Software as a Service, commonly referred to as SaaS, is an arrangement where software is licensed and provided on-demand through a pay-per-use or subscription basis. The software is hosted centrally by the provider and accessed through a customer’s web browser. Remote provision of these services is now part of cloud computing, a huge step away from the traditional office desk and into a flexible, mobile working environment

How does it work?

Businesses typically use SaaS for business apps and office software. This often includes messaging, payroll and accounts, as well as software that manages databases, information systems, HR and resources. SaaS apps are also key to running the service desk, HR and customer relationship management software.

Enterprise software companies have built their success on being able to outsource IT maintenance to SaaS providers rather than let businesses take on the burden themselves. With the responsibility and costs of updating and upgrading hardware and software removed, businesses can focus on what they are best at – their own products and services. According to IT research and advisory experts Gartner, SaaS sales are in the billions of pounds each year, and increasing annually.

5 advantages of SaaS:

  1. Providers usually develop and manage their own software, cutting out the third party and allowing them to take a more proactive approach.
  2. An app can serve many businesses and users together, but separates the data of each, keeping them secure individually through multi-tenant architecture.
  3. SaaS generally requires only a web browser to use, unlike traditional client-server systems which require installation of software onto each PC.
  4. On-demand usage costs are usually lower than traditional software sold on a perpetual license (with an ongoing support fee).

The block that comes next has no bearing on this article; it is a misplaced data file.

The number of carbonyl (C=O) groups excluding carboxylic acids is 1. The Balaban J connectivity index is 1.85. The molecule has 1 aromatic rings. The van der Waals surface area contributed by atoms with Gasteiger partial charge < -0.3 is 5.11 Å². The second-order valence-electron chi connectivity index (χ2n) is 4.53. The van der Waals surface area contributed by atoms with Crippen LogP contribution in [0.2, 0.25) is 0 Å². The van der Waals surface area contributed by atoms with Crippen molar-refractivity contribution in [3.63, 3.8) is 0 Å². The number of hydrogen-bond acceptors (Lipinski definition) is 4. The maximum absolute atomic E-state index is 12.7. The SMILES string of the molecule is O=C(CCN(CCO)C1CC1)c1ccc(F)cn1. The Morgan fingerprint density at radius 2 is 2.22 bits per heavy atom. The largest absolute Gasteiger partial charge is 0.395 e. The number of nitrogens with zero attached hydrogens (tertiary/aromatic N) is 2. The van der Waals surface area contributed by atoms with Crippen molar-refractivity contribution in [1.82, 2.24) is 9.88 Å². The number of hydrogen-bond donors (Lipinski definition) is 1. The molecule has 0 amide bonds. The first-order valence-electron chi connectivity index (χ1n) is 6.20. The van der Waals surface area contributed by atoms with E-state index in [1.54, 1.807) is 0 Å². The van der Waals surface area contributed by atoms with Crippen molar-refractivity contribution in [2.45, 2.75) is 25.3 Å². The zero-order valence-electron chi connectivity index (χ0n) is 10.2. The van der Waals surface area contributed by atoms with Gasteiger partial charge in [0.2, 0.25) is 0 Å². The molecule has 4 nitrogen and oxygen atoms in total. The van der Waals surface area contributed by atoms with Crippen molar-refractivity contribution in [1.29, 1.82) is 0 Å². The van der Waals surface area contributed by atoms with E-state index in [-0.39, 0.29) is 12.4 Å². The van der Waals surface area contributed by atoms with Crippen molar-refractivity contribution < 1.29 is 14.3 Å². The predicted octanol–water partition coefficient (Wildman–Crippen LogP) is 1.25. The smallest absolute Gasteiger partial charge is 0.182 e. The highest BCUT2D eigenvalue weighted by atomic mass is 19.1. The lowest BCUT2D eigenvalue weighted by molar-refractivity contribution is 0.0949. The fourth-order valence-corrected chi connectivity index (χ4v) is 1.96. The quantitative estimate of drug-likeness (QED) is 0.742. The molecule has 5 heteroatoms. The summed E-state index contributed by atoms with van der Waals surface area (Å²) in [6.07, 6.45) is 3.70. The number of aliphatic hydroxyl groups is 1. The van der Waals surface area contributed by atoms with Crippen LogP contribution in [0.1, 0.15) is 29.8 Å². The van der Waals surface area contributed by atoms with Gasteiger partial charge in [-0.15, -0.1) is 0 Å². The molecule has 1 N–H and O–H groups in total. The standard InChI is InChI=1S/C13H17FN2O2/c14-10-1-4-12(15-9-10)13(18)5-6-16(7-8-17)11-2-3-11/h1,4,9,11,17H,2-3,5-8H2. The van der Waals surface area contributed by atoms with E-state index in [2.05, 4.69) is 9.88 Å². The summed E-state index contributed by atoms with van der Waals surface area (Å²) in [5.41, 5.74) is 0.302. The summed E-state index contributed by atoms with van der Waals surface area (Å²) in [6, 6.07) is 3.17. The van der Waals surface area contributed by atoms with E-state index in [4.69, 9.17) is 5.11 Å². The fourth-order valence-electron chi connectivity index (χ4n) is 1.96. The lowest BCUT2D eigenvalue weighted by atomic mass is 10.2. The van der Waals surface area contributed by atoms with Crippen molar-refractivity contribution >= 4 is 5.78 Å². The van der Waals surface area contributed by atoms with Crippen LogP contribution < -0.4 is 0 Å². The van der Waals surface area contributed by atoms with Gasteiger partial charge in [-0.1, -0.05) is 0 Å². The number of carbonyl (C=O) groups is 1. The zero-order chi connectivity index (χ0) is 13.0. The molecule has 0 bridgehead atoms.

5. SaaS apps can be customised to reflect a business’s brand and particular interface. Although they have this in common with other types of software, SaaS apps are just as easily modified to the special configurations of each client, no matter how many different clients are using them at one time.

Why might businesses need it?

With companies seeking more flexible ways in which to work, it seems only natural that off-premises software should also be part of the plan. As cloud computing and smart devices find their place within the working week, SaaS too enjoys a place within this model – and indeed has been an indicator of the cloud concept all along, with an estimated 90 per cent of SaaS delivery revenue part of cloud services.

SaaS now versus 10 years ago

The first decade of SaaS has set the standard high. ‘After more than a decade of use, adoption of SaaS continues to grow and evolve within the enterprise application markets,’ says Tom Eid, Research Vice President at Gartner. ‘This is occurring as tighter capital budgets demand leaner alternatives, popularity and familiarity with the model increases, and interest in platform as a service and cloud computing grows.’ As technological developments close the gaps in security, availability and timescales, more and more organisations have signed up for SaaS. In turn these companies have been able to offer more services to vendors and customers.

What’s in store for the future?

Now that SaaS has become the popular option to replace on-premise systems, where will it lead (apart from into the cloud)?

SaaS is especially suited to small- and medium-sized businesses, so it’s easy to imagine its adoption may become widespread in the long-term. So long as application service providers (ASPs) remain a viable source of services, we’ll continue to see SaaS take over from the big names in software.

Smaller SaaS providers such as Employease and NetLedger will need to work hard to meet the more complex requirements and provide flexible solutions for large businesses in order to remain afloat, but they are doing very well with more modest clients. Netledger recently received £20.7m from Oracle and became Oracle E-Business Suite – a sure sign that the SaaS model itself shows little sign of flagging, and it’s garnering no shortage of attention from business clients and big tech companies.

See our other posts in the Tech 101 series

Tech 101: What is Software?

Tech 101: What is Open Source Software?

Tech 101: What is Programming?

Tech 101: What is .NET?

Tech 101: What is SQL?

Tech 101: What is Data Mining?

Tech 101: What is SaaS?

Tech 101: What is Hosted Software?

Tech 101: What is Bespoke Software?